# proof of Hartman-Grobman theorem

###### Lemma 1.

Let $A\mathrm{:}E\mathrm{\to}E$ be an hyperbolic isomorphism, and let $\phi $ and $\psi $ be $\epsilon $-Lipschitz maps from $E$ to itself such that $\phi \mathit{}\mathrm{(}\mathrm{0}\mathrm{)}\mathrm{=}\psi \mathit{}\mathrm{(}\mathrm{0}\mathrm{)}\mathrm{=}\mathrm{0}$. If $\epsilon $ is sufficiently small, then $A\mathrm{+}\phi $ and $A\mathrm{+}\psi $ are topologically conjugate.

Since $A$ is hyperbolic, we have $E={E}^{s}\oplus {E}^{u}$ and there is $$
(possibly changing the norm of $E$ by an equivalent^{} box-type one), called the skewness of $A$,
such that

$$ |

and

$$\parallel x\parallel =\mathrm{max}\{\parallel {x}_{s}\parallel ,\parallel {x}_{u}\parallel \}.$$ |

Let us denote by $(\stackrel{~}{E},\parallel \cdot {\parallel}_{0})$ the Banach space^{} of all bounded^{}, continuous maps^{} from $E$
to itself, with the norm of the supremum^{} induced by the norm of $E$.
The operator^{} $A$ induces a linear operator $\stackrel{~}{A}:\stackrel{~}{E}\to \stackrel{~}{E}$ defined by
$(\stackrel{~}{A}u)(x)=A(u(x))$, which is also hyperbolic. In fact, letting
${\stackrel{~}{E}}^{i}$ be the set of all maps $u:\stackrel{~}{E}\to \stackrel{~}{E}$ whose range is contained
in ${E}^{i}$ (for $i=s,u$) we have that $\stackrel{~}{E}={\stackrel{~}{E}}^{s}\oplus {\stackrel{~}{E}}^{u}$ is a hyperbolic splitting
for $\stackrel{~}{A}$ with the same skewness as $A$.

From now on we denote the projection of $x$ to ${E}^{i}$ by ${x}_{i}$, and
the restriction^{} ${A|}_{{E}_{i}}:{E}^{i}\to {E}^{i}$ by ${A}_{i}$ ($i=s,u$).

We will try to find a conjugation of the form $I+u$ where $u\in \stackrel{~}{E}$.

###### Proposition 1.

There exists $\epsilon \mathrm{>}\mathrm{0}$ such that if $\phi $ and $\psi $ are $\epsilon $-Lipschitz^{},
then there is a unique $u\mathrm{\in}\stackrel{\mathrm{~}}{E}$ such that

$$(I+u)(A+\phi )=(A+\psi )(I+u).$$ |

###### Proof.

We want to find $u$ such that

$$A+\phi +u(A+\phi )=A+Au+\psi (I+u)$$ |

which is the same as

$$\phi +u(A+\phi )=Au+\psi (I+u).$$ |

This can be rewriten as

${u}_{u}$ | $={A}_{u}^{-1}({u}_{u}(A+\phi )+{\phi}_{u}-{\psi}_{u}(I+u))$ | ||

${u}_{s}$ | $=({A}_{s}{u}_{s}+{\psi}_{s}(I+u)-{\phi}_{s}){(A+\phi )}^{-1},$ |

where we use the fact that by the Lipschitz inverse mapping theorem, if $$
(where $\lambda $ is the skewness of $A$) then $A+\phi $ is invertible with Lipschitz inverse^{}.

Now define $\mathrm{\Gamma}:\stackrel{~}{E}\to \stackrel{~}{E}$ by

${\mathrm{\Gamma}}_{s}(u)$ | $=({A}_{s}{u}_{s}+{\psi}_{s}(I+u)-{\phi}_{s}){(A+\phi )}^{-1}$ | ||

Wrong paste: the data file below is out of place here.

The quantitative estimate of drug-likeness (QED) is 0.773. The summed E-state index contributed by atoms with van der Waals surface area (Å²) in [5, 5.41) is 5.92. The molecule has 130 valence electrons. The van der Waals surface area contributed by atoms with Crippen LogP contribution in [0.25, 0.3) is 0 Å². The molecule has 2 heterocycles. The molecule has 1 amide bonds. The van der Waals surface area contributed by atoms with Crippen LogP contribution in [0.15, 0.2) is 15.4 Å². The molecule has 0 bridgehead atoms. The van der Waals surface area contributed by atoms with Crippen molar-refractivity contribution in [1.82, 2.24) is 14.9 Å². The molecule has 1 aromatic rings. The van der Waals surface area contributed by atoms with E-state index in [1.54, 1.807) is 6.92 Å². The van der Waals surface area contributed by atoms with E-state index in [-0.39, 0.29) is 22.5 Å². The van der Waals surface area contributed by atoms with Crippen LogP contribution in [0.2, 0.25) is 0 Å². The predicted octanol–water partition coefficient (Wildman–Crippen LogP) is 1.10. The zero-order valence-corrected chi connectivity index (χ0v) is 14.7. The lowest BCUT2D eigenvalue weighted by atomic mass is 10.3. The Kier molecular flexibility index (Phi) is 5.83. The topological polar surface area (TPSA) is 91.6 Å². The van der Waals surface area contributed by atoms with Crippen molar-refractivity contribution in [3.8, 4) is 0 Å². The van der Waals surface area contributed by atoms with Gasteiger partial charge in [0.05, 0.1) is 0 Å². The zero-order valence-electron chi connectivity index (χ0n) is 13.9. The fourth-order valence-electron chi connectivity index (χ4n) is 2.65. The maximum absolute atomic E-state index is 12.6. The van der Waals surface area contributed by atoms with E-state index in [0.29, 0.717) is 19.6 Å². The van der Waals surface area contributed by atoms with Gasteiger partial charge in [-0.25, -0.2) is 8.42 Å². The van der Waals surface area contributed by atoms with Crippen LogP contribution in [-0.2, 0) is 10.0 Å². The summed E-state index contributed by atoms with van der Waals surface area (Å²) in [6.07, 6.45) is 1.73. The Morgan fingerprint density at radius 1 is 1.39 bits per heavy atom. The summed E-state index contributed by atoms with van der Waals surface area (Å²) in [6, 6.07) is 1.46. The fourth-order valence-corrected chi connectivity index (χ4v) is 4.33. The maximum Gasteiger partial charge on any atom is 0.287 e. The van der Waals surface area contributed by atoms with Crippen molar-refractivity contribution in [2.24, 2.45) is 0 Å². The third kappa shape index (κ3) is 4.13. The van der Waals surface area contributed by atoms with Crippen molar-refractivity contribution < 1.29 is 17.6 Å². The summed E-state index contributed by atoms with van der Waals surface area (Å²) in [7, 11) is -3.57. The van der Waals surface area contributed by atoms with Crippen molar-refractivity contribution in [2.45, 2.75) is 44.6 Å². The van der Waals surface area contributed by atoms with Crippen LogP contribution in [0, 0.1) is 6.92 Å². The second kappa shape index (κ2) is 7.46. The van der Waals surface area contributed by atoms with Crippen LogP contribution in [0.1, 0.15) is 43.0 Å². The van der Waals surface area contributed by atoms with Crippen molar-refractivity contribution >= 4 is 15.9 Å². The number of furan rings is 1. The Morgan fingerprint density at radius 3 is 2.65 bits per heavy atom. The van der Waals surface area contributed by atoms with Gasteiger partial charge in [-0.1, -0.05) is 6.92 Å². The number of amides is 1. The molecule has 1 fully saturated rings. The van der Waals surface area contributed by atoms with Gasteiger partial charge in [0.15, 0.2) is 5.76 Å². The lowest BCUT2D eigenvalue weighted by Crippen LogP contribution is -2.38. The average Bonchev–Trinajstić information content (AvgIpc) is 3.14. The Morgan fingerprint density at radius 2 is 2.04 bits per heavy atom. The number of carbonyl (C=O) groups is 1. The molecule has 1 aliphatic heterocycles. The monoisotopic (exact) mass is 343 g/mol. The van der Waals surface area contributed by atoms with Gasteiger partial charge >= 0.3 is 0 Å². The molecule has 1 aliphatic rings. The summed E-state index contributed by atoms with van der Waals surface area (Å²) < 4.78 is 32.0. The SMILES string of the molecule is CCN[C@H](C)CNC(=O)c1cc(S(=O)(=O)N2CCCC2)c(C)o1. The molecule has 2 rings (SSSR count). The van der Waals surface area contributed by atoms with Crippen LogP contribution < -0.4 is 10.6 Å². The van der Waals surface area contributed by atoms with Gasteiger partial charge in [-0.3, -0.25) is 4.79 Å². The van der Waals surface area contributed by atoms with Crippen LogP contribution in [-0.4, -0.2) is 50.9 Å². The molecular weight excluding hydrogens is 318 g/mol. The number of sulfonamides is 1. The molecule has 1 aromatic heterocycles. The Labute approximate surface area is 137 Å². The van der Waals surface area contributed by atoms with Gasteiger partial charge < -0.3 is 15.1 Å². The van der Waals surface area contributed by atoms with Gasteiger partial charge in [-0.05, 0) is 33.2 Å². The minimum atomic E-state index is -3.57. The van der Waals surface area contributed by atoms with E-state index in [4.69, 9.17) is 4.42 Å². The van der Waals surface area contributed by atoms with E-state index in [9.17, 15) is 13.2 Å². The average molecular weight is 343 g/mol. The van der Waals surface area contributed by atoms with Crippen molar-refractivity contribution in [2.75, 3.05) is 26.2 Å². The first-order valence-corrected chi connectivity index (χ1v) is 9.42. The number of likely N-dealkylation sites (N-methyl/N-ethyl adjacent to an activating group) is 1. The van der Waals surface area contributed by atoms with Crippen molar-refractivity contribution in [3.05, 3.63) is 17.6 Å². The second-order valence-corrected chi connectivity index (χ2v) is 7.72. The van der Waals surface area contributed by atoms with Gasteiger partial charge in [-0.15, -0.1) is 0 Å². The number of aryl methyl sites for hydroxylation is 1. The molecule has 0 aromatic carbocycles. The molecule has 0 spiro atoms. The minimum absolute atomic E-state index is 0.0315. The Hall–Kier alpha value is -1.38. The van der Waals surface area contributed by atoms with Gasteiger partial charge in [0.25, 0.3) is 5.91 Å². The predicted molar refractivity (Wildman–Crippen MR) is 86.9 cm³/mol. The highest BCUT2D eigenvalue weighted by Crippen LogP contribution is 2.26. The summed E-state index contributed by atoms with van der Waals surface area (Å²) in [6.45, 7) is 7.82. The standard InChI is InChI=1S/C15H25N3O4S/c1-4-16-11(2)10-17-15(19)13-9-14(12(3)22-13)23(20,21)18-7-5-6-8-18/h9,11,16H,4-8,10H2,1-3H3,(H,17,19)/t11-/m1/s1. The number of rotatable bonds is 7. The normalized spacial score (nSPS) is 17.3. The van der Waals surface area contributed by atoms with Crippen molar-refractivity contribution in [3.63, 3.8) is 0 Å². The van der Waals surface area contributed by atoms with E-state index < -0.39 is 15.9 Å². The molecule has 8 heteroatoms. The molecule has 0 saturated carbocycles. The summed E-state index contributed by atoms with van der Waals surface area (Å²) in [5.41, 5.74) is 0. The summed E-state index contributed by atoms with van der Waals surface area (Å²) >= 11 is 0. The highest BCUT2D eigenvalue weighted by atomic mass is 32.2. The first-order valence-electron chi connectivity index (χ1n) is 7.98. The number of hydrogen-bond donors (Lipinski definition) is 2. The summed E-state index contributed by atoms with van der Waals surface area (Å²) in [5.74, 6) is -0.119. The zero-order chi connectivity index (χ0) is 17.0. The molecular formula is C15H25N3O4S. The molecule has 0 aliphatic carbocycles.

${\mathrm{\Gamma}}_{u}(u)$ | $={A}_{u}^{-1}({u}_{u}(A+\phi )+{\phi}_{u}-{\psi}_{u}(I+u))$ |

We assert that, if $\epsilon $ is small, $\mathrm{\Gamma}$ is a contraction. In fact,

${\parallel {\mathrm{\Gamma}}_{s}(u)-{\mathrm{\Gamma}}_{s}(v)\parallel}_{0}$ | $={\parallel \left({A}_{s}({u}_{s}-{v}_{s})+{\psi}_{s}(I+u)-{\psi}_{s}(I+v)\right){(A+\phi )}^{-1}\parallel}_{0}$ | ||

$\le \parallel {\stackrel{~}{A}}_{s}\parallel \cdot {\parallel ({u}_{s}-{v}_{s}){(A+\phi )}^{-1}\parallel}_{0}+{\parallel ({\psi}_{s}(I+u)-{\psi}_{s}(I+v)){(A+\phi )}^{-1}\parallel}_{0}$ | |||

$\le \lambda {\parallel {u}_{s}-{v}_{s}\parallel}_{0}+\epsilon {\parallel u-v\parallel}_{0}$ | |||

$\le (\lambda +\epsilon ){\parallel u-v\parallel}_{0}$ |

and

${\parallel {\mathrm{\Gamma}}_{u}(u)-{\mathrm{\Gamma}}_{u}(v)\parallel}_{0}$ | $={\parallel {A}_{u}^{-1}({u}_{u}(A+\phi )-{v}_{u}(A+\phi )-{\psi}_{u}(I+u)+{\psi}_{u}(I+v))\parallel}_{0}$ | ||

$\le \parallel {\stackrel{~}{A}}_{u}^{-1}\parallel \cdot \left({\parallel {u}_{u}(A+\phi )-{v}_{u}(A+\phi )\parallel}_{0}+{\parallel {\psi}_{u}(I+u)-{\psi}_{u}(I+v)\parallel}_{0}\right)$ | |||

$\le \lambda \left({\parallel {u}_{u}-{v}_{u}\parallel}_{0}+\epsilon {\parallel u-v\parallel}_{0}\right)$ | |||

$\le \lambda (1+\epsilon ){\parallel u-v\parallel}_{0}.$ |

Thus, if $$, $\mathrm{\Gamma}$ has Lipschitz constant smaller than $1$, so it is a contraction. Hence $u$ exists and is unique. ∎

###### Proposition 2.

The map $u$ from the previous proposition^{} is a homeomorphism.

###### Proof.

Using the previous proposition with $\phi $ and $\psi $ switched, we get a unique $v\in \stackrel{~}{E}$ such that

$$(I+v)(A+\psi )=(A+\phi )(I+v).$$ |

It follows that

$$(I+v)(I+u)(A+\phi )=(I+v)(A+\psi )(I+u)=(A+\phi )(I+v)(I+u).$$ | (1) |

Also, the previous proposition with $\phi =\psi $ implies that that there is a unique $w\in \stackrel{~}{E}$ such that